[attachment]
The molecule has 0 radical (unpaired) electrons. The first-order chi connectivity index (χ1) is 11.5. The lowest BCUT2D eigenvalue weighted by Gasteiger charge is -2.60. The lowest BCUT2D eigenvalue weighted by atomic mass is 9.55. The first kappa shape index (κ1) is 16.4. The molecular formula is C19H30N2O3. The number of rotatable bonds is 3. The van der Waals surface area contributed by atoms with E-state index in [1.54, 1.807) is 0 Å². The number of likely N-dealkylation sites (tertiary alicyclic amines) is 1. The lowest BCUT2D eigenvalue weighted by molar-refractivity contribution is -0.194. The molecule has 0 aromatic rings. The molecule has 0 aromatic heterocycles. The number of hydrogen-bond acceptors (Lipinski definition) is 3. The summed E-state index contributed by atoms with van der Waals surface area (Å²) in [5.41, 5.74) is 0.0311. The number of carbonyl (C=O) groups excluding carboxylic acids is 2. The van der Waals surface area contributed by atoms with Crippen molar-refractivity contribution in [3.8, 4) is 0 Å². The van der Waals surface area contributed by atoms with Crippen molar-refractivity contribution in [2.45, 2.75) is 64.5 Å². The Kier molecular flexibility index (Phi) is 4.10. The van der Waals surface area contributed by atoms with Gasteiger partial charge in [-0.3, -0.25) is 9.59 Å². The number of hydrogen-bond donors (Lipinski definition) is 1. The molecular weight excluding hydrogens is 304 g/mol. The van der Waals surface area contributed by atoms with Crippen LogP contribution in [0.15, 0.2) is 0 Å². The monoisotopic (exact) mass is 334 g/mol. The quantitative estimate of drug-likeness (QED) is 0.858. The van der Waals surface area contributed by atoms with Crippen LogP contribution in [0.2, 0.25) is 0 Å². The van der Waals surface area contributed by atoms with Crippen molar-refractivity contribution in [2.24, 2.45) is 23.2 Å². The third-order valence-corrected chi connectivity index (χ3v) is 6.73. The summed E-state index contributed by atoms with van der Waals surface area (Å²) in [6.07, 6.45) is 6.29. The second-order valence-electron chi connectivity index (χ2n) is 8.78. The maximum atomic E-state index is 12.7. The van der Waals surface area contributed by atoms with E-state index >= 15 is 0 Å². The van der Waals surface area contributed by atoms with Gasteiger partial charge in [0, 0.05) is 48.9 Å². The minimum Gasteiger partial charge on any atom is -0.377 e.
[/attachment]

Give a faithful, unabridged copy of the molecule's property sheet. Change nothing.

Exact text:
The molecule has 0 radical (unpaired) electrons. The first-order chi connectivity index (χ1) is 11.5. The lowest BCUT2D eigenvalue weighted by Gasteiger charge is -2.60. The lowest BCUT2D eigenvalue weighted by atomic mass is 9.55. The first kappa shape index (κ1) is 16.4. The molecular formula is C19H30N2O3. The number of rotatable bonds is 3. The van der Waals surface area contributed by atoms with E-state index in [1.54, 1.807) is 0 Å². The number of likely N-dealkylation sites (tertiary alicyclic amines) is 1. The lowest BCUT2D eigenvalue weighted by molar-refractivity contribution is -0.194. The molecule has 0 aromatic rings. The molecule has 0 aromatic heterocycles. The number of hydrogen-bond acceptors (Lipinski definition) is 3. The summed E-state index contributed by atoms with van der Waals surface area (Å²) in [5.41, 5.74) is 0.0311. The number of carbonyl (C=O) groups excluding carboxylic acids is 2. The van der Waals surface area contributed by atoms with Crippen molar-refractivity contribution in [3.8, 4) is 0 Å². The van der Waals surface area contributed by atoms with Crippen molar-refractivity contribution in [2.45, 2.75) is 64.5 Å². The Kier molecular flexibility index (Phi) is 4.10. The van der Waals surface area contributed by atoms with Gasteiger partial charge in [-0.3, -0.25) is 9.59 Å². The number of hydrogen-bond donors (Lipinski definition) is 1. The molecular weight excluding hydrogens is 304 g/mol. The van der Waals surface area contributed by atoms with Crippen LogP contribution in [0.15, 0.2) is 0 Å². The monoisotopic (exact) mass is 334 g/mol. The quantitative estimate of drug-likeness (QED) is 0.858. The van der Waals surface area contributed by atoms with Crippen LogP contribution in [0.2, 0.25) is 0 Å². The van der Waals surface area contributed by atoms with Crippen molar-refractivity contribution in [2.24, 2.45) is 23.2 Å². The third-order valence-corrected chi connectivity index (χ3v) is 6.73. The summed E-state index contributed by atoms with van der Waals surface area (Å²) in [6.07, 6.45) is 6.29. The second-order valence-electron chi connectivity index (χ2n) is 8.78. The maximum atomic E-state index is 12.7. The van der Waals surface area contributed by atoms with E-state index >= 15 is 0 Å². The van der Waals surface area contributed by atoms with Gasteiger partial charge in [0, 0.05) is 48.9 Å². The minimum Gasteiger partial charge on any atom is -0.377 e.